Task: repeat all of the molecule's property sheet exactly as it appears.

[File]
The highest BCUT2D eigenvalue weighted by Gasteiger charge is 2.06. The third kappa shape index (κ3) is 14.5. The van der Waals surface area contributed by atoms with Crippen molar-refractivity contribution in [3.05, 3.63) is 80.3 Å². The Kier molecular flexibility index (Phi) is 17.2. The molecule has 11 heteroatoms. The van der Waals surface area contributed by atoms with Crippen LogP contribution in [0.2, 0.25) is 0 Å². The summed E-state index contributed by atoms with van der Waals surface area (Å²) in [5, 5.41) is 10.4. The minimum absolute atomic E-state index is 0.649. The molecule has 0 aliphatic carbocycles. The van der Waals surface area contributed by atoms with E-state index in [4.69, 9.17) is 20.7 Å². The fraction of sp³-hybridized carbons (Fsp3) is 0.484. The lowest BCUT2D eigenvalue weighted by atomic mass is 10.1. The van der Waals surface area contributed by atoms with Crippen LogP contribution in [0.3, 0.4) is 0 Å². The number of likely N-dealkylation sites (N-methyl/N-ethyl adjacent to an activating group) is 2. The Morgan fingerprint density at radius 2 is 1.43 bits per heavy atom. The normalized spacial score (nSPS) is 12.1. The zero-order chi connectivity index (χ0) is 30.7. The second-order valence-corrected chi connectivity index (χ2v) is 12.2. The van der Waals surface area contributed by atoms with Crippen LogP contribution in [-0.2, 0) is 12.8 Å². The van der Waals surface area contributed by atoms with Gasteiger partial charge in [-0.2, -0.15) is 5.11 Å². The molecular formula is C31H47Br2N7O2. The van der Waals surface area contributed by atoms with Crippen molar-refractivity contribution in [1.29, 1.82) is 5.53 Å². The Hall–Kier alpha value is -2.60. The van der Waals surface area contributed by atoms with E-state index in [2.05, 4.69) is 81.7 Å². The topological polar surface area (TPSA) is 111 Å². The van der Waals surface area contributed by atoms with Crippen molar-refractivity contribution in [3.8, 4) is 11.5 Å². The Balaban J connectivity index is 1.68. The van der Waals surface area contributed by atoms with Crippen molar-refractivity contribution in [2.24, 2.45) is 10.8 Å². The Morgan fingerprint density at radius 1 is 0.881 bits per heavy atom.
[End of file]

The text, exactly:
The highest BCUT2D eigenvalue weighted by Gasteiger charge is 2.06. The third kappa shape index (κ3) is 14.5. The van der Waals surface area contributed by atoms with Crippen molar-refractivity contribution in [3.05, 3.63) is 80.3 Å². The Kier molecular flexibility index (Phi) is 17.2. The molecule has 11 heteroatoms. The van der Waals surface area contributed by atoms with Crippen LogP contribution in [0.2, 0.25) is 0 Å². The summed E-state index contributed by atoms with van der Waals surface area (Å²) in [5, 5.41) is 10.4. The minimum absolute atomic E-state index is 0.649. The molecule has 0 aliphatic carbocycles. The van der Waals surface area contributed by atoms with E-state index in [4.69, 9.17) is 20.7 Å². The fraction of sp³-hybridized carbons (Fsp3) is 0.484. The lowest BCUT2D eigenvalue weighted by atomic mass is 10.1. The van der Waals surface area contributed by atoms with Crippen LogP contribution in [0.3, 0.4) is 0 Å². The number of likely N-dealkylation sites (N-methyl/N-ethyl adjacent to an activating group) is 2. The Morgan fingerprint density at radius 2 is 1.43 bits per heavy atom. The normalized spacial score (nSPS) is 12.1. The zero-order chi connectivity index (χ0) is 30.7. The second-order valence-corrected chi connectivity index (χ2v) is 12.2. The van der Waals surface area contributed by atoms with Crippen LogP contribution in [-0.2, 0) is 12.8 Å². The van der Waals surface area contributed by atoms with Gasteiger partial charge in [-0.2, -0.15) is 5.11 Å². The molecular formula is C31H47Br2N7O2. The van der Waals surface area contributed by atoms with Crippen molar-refractivity contribution in [1.29, 1.82) is 5.53 Å². The Hall–Kier alpha value is -2.60. The van der Waals surface area contributed by atoms with E-state index in [2.05, 4.69) is 81.7 Å². The topological polar surface area (TPSA) is 111 Å². The van der Waals surface area contributed by atoms with Crippen molar-refractivity contribution in [3.8, 4) is 11.5 Å². The Balaban J connectivity index is 1.68. The van der Waals surface area contributed by atoms with Crippen molar-refractivity contribution in [2.24, 2.45) is 10.8 Å². The Morgan fingerprint density at radius 1 is 0.881 bits per heavy atom.